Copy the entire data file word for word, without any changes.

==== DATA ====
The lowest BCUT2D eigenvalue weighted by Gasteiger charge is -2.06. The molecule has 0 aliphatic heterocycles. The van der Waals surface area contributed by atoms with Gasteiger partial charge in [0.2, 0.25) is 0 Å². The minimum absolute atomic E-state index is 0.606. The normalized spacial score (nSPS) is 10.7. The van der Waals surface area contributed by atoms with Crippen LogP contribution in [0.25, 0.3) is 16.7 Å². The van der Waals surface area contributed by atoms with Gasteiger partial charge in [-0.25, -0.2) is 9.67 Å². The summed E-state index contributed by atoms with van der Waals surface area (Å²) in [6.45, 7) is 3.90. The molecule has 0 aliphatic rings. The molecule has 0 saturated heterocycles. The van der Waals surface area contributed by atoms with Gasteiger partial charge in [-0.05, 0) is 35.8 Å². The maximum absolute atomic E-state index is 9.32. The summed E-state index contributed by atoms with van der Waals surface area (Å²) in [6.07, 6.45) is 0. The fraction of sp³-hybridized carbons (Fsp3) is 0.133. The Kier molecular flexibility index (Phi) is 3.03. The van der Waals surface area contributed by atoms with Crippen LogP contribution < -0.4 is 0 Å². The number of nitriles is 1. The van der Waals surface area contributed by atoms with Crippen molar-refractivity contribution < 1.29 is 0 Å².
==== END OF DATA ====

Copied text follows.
The lowest BCUT2D eigenvalue weighted by Gasteiger charge is -2.06. The molecule has 0 aliphatic heterocycles. The van der Waals surface area contributed by atoms with Gasteiger partial charge in [0.2, 0.25) is 0 Å². The minimum absolute atomic E-state index is 0.606. The normalized spacial score (nSPS) is 10.7. The van der Waals surface area contributed by atoms with Crippen LogP contribution in [0.25, 0.3) is 16.7 Å². The van der Waals surface area contributed by atoms with Gasteiger partial charge in [-0.25, -0.2) is 9.67 Å². The summed E-state index contributed by atoms with van der Waals surface area (Å²) in [6.45, 7) is 3.90. The molecule has 0 aliphatic rings. The molecule has 0 saturated heterocycles. The van der Waals surface area contributed by atoms with Gasteiger partial charge in [-0.05, 0) is 35.8 Å². The maximum absolute atomic E-state index is 9.32. The summed E-state index contributed by atoms with van der Waals surface area (Å²) in [6.07, 6.45) is 0. The fraction of sp³-hybridized carbons (Fsp3) is 0.133. The Kier molecular flexibility index (Phi) is 3.03. The van der Waals surface area contributed by atoms with Crippen LogP contribution < -0.4 is 0 Å². The number of nitriles is 1. The van der Waals surface area contributed by atoms with Crippen molar-refractivity contribution < 1.29 is 0 Å².